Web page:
Title Search Can Reveal Hidden Problems

By Karen Lawson
LoanPage.com Columnist

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You've owned your home for years, and always make your payments on time. You're in the process of refinancing when your lender calls to advise that there's a problem with your title report. How can that be? Here's why a title report is important when refinancing.


Title Report Shows Problems

You're refinancing to take care of outstanding debts, and minimizing the costs of refinancing your mortgage is important. Why, then, is your lender requiring a title report? Don't you (and your mortgage company) own your home? The answer is yes, but a title report can reveal title issues that have arisen since you bought your home such as:
  • » Unpaid supplemental property taxes and assessments
  • » Liens filed for unpaid or delinquent home improvement costs
  • » "Silent" second trust deeds arranged when you purchased your home

My Mortgage Company Pays My Property Taxes -- Don't They?

If your mortgage payment includes property taxes and hazard insurance, your mortgage company pays your property taxes as they become due, usually semiannually or quarterly. Mortgage companies may pay supplemental tax bills, but these can "slip through the cracks." If left unpaid, they may result in liens against the title to your home. The usual reason for supplemental tax bills and assessments is rapidly increased property values and/or installation of infrastructure such as roads, public lighting, and parks. Unpaid property taxes and assessments, along with other outstanding liens, will have to be paid before your refinancing can be completed. Your title report can also reveal liens such as mechanic's liens, which arise from unpaid home improvement and maintenance bills for roofing, and remodeling. Silent second trust deeds do not require payment until you sell or refinance your mortgage. Considering these scenarios when planning your refinance can help avoid surprises in your title report.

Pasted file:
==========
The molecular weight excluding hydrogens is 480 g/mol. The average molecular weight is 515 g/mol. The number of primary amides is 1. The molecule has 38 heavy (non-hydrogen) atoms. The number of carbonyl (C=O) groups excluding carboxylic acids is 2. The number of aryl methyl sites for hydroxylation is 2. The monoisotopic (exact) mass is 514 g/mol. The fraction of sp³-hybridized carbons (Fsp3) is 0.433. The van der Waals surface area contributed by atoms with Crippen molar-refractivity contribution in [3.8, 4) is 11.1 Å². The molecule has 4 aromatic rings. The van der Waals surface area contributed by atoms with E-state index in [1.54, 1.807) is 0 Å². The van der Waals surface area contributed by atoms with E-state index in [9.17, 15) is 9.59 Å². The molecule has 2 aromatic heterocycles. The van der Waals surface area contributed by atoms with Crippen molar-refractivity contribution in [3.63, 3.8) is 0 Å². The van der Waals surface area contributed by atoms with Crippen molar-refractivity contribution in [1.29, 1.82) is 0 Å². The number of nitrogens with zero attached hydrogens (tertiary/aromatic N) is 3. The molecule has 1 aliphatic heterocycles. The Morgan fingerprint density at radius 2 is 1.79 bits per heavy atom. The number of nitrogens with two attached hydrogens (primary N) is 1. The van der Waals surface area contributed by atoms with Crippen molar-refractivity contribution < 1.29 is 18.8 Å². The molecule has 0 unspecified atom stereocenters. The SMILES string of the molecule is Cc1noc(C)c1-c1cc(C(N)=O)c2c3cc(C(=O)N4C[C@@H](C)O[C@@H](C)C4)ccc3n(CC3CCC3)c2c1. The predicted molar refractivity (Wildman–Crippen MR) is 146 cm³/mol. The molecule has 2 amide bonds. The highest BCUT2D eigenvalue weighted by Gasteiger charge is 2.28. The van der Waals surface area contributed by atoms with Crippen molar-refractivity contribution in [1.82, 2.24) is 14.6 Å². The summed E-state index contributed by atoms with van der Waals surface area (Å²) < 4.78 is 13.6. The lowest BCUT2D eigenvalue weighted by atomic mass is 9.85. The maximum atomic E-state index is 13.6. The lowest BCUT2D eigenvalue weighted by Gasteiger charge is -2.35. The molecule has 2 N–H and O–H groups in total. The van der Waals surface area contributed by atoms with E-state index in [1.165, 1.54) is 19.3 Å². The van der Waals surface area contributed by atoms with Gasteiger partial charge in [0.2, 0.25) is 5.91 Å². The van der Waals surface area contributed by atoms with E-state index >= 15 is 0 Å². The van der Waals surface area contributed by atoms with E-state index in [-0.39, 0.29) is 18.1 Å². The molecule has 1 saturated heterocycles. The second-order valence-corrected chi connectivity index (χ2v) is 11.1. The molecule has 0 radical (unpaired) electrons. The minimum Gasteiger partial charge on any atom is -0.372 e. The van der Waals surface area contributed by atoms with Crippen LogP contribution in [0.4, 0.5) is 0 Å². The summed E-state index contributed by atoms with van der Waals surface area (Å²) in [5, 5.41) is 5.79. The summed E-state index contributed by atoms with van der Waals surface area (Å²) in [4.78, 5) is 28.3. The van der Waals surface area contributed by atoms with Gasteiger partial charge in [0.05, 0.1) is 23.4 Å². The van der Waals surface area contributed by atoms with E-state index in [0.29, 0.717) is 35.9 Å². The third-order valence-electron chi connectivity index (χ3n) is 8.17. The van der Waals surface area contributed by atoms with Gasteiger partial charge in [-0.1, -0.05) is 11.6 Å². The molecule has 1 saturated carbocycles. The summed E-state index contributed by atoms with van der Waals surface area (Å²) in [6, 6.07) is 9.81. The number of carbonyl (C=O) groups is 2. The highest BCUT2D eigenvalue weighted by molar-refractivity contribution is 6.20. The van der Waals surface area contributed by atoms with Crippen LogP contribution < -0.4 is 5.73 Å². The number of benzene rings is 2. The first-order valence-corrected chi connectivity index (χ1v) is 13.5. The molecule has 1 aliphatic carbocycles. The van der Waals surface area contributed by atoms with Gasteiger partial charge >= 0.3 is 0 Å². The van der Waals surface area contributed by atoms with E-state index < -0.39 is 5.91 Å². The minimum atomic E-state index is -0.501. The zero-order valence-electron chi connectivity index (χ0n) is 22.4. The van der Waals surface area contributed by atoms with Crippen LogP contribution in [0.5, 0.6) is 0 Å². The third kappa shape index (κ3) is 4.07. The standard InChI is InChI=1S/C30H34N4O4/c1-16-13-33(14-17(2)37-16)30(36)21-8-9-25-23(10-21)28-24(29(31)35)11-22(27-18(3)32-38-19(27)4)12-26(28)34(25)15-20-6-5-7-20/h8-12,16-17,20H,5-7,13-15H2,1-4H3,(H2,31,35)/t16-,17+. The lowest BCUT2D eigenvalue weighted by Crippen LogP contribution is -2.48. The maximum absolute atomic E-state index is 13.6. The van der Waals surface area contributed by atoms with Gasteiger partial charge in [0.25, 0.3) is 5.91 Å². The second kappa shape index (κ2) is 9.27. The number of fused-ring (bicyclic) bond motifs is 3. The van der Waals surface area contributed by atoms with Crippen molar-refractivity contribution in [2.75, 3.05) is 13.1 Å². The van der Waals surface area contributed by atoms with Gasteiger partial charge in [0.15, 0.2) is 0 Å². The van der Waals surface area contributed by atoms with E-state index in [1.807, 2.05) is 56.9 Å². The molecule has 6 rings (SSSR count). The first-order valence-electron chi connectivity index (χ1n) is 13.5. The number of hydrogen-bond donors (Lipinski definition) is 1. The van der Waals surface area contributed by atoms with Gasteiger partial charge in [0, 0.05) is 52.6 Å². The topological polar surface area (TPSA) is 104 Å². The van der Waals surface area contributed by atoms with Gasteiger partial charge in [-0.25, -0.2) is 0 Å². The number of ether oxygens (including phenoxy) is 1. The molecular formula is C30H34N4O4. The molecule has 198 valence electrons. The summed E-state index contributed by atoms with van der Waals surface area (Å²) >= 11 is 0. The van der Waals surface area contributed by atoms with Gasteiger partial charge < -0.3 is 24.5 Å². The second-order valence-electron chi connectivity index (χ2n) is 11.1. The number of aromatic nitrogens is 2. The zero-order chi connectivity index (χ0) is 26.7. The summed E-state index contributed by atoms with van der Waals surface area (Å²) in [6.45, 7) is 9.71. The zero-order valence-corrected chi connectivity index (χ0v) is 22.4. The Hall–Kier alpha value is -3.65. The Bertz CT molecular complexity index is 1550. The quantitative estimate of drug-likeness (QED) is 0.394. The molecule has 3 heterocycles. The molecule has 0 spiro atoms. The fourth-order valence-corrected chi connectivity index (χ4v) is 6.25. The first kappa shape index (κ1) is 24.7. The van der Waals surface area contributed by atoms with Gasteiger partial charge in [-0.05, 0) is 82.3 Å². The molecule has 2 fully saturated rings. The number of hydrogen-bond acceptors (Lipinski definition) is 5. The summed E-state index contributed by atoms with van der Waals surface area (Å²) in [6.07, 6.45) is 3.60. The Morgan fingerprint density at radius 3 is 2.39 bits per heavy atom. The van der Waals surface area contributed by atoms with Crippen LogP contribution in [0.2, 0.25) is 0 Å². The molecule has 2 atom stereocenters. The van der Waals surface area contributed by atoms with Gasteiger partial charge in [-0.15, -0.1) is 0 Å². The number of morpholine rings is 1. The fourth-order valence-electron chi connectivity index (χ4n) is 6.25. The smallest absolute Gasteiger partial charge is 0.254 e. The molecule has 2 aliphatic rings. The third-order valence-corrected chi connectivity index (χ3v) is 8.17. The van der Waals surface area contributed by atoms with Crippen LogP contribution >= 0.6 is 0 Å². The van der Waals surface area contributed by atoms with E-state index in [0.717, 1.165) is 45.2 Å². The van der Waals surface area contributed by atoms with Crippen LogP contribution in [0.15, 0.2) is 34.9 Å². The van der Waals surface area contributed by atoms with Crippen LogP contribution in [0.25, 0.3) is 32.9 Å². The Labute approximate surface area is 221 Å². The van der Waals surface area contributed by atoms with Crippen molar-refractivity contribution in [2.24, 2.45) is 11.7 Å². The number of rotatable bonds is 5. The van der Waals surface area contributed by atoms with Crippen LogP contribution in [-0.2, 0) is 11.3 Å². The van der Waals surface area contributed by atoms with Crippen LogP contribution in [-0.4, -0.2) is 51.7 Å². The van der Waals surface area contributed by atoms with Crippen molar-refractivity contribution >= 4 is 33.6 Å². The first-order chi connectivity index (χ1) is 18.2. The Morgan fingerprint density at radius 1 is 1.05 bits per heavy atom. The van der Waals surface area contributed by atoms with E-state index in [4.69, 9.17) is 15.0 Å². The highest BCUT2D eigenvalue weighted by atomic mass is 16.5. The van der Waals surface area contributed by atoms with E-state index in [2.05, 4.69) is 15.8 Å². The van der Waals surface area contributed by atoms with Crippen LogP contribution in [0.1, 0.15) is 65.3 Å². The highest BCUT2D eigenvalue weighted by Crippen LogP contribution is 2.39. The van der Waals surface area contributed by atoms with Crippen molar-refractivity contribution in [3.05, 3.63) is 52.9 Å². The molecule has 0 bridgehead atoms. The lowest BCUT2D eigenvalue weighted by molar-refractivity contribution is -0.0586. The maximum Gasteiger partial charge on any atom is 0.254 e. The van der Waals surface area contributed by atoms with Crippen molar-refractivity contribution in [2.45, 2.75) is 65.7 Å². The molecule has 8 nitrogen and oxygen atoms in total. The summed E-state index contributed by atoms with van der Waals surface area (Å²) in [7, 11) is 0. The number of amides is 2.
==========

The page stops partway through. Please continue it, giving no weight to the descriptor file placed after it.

About the Author
Karen Lawson is a freelance writer with more than fifteen years of experience in mortgage banking. She holds an MA degree in English from the University of Nevada, Reno.

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